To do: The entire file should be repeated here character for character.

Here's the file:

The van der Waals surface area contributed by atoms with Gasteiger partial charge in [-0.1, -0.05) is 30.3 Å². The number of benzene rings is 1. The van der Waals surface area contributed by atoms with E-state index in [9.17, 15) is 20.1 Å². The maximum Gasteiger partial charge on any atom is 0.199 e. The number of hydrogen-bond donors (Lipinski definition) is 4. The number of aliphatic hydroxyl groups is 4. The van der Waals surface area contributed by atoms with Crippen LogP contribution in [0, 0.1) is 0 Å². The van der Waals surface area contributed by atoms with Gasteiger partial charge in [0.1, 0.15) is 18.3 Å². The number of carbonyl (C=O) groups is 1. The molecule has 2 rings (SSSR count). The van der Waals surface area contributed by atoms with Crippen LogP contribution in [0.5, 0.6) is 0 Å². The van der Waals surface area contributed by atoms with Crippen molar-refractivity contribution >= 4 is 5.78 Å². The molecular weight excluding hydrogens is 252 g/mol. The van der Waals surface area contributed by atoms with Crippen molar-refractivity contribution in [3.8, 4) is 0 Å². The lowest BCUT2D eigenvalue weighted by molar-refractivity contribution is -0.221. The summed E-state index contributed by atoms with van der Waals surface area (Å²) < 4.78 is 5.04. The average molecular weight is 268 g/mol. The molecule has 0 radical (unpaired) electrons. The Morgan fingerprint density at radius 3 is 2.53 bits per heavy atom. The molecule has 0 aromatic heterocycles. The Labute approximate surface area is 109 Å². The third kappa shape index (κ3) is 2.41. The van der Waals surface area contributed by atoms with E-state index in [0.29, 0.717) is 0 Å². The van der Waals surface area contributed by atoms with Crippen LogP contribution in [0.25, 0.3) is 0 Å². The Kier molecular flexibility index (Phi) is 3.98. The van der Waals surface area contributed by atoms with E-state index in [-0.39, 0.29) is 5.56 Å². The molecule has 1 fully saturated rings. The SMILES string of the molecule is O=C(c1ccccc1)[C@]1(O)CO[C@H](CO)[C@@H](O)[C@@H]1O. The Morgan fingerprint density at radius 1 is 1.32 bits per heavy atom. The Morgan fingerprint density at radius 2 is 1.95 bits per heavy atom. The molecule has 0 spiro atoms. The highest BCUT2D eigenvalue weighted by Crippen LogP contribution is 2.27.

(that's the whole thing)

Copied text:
The van der Waals surface area contributed by atoms with Gasteiger partial charge in [-0.1, -0.05) is 30.3 Å². The number of benzene rings is 1. The van der Waals surface area contributed by atoms with E-state index in [9.17, 15) is 20.1 Å². The maximum Gasteiger partial charge on any atom is 0.199 e. The number of hydrogen-bond donors (Lipinski definition) is 4. The number of aliphatic hydroxyl groups is 4. The van der Waals surface area contributed by atoms with Crippen LogP contribution in [0, 0.1) is 0 Å². The van der Waals surface area contributed by atoms with Gasteiger partial charge in [0.1, 0.15) is 18.3 Å². The number of carbonyl (C=O) groups is 1. The molecule has 2 rings (SSSR count). The van der Waals surface area contributed by atoms with Crippen LogP contribution in [0.5, 0.6) is 0 Å². The van der Waals surface area contributed by atoms with Crippen molar-refractivity contribution >= 4 is 5.78 Å². The molecular weight excluding hydrogens is 252 g/mol. The van der Waals surface area contributed by atoms with Crippen molar-refractivity contribution in [3.8, 4) is 0 Å². The lowest BCUT2D eigenvalue weighted by molar-refractivity contribution is -0.221. The summed E-state index contributed by atoms with van der Waals surface area (Å²) < 4.78 is 5.04. The average molecular weight is 268 g/mol. The molecule has 0 radical (unpaired) electrons. The Morgan fingerprint density at radius 3 is 2.53 bits per heavy atom. The molecule has 0 aromatic heterocycles. The Labute approximate surface area is 109 Å². The third kappa shape index (κ3) is 2.41. The van der Waals surface area contributed by atoms with E-state index in [0.29, 0.717) is 0 Å². The van der Waals surface area contributed by atoms with Crippen LogP contribution in [0.25, 0.3) is 0 Å². The Kier molecular flexibility index (Phi) is 3.98. The van der Waals surface area contributed by atoms with E-state index in [-0.39, 0.29) is 5.56 Å². The molecule has 1 fully saturated rings. The SMILES string of the molecule is O=C(c1ccccc1)[C@]1(O)CO[C@H](CO)[C@@H](O)[C@@H]1O. The Morgan fingerprint density at radius 1 is 1.32 bits per heavy atom. The Morgan fingerprint density at radius 2 is 1.95 bits per heavy atom. The molecule has 0 spiro atoms. The highest BCUT2D eigenvalue weighted by Crippen LogP contribution is 2.27.